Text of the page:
Wednesday, May 7, 2014 Wandering Tattler

Seward, Alaska

The sun returned this afternoon, shining a bright light on all the newly emerged greenery, refreshed by the rain. I searched for the WANDERING TATTLER at Scheffler Creek, at first without success, up and down the rocky shoreline then back to the outlet. Then, there it was! Except for its yellow-orange legs, it easily melted into the surrounding gray-green rocks. Standing quietly above a little tide pool, it watched carefully for tiny fish then quickly plunged into the water to chase it down or nabbed it from the rock. It was fun to watch this avid fisher, more intent than any fisherman, fishing because its life did indeed depend on it.

Out in front, 4 GREATER SCAUP paddled and dove, possibly the same 3 males and one amorous female spotted yesterday. She sure had a lot of white around her bill and ears.

Over in a small Mt Ash tree, a KENAI SONG SPARROW sang his beautiful melody among the emerging green leaves, unperturbed by this paparazza clicking away.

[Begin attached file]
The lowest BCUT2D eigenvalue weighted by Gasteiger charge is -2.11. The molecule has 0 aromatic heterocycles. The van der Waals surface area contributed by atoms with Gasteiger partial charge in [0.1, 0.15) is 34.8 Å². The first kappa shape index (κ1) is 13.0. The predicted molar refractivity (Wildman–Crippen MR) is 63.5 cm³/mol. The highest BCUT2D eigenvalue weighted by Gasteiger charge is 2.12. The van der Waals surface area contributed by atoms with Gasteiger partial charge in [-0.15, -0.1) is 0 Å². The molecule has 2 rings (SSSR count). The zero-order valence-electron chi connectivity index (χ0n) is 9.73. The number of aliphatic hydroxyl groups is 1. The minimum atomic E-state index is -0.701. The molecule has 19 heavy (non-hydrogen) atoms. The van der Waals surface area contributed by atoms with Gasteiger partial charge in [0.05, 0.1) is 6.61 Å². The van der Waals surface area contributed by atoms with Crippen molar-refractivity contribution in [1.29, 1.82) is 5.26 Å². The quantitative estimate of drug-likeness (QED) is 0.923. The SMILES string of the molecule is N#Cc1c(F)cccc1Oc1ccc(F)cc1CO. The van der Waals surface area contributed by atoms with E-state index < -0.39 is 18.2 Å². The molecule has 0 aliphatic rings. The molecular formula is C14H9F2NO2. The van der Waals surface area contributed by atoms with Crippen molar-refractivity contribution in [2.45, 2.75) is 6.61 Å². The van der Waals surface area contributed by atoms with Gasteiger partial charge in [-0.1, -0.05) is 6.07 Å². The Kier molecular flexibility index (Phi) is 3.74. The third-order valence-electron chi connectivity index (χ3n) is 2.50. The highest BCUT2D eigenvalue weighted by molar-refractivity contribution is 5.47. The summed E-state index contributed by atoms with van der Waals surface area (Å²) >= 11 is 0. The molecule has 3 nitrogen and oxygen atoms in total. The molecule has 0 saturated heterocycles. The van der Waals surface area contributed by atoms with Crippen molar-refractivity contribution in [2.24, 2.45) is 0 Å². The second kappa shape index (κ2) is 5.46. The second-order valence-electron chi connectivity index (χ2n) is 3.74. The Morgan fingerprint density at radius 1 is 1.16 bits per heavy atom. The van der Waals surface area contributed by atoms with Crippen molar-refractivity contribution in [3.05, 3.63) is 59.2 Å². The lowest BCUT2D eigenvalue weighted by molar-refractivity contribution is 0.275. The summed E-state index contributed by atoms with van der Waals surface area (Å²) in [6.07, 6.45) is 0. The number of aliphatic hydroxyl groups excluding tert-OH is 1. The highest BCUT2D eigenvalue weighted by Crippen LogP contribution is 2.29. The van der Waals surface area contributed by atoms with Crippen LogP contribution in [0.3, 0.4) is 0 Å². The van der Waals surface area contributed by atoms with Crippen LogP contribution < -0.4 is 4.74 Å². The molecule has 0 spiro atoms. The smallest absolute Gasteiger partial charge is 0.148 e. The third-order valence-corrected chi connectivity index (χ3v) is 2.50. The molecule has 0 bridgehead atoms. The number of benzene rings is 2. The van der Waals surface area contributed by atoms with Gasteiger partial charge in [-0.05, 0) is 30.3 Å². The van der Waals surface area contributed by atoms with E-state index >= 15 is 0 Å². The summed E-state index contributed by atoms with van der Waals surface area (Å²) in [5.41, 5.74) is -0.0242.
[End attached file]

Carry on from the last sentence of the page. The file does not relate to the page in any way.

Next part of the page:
At noon at the tide flats, I heard a clear descending "to-do." Eventually I discovered a SHORT-BILLED DOWITCHER resting near a pair of GREEN-WINGED TEAL. A smattering of DUNLINS, about 12, fed along an intertidal stream; small flocks of peeps flew past.

At 5:30 pm, a flock of about 150 geese flew over town heading north.

That evening, Tasha and Jonah L. reported a MARBLED GODWIT (!) and one BLACK and one RUDDY TURNSTONE, very exciting finds!

And at 10:30 am, I heard the steady beeping of the little SAW-WHET OWL on Mt Marathon.

Happy Birding!
Carol Griswold
Seward Sporadic Bird Report Reporter

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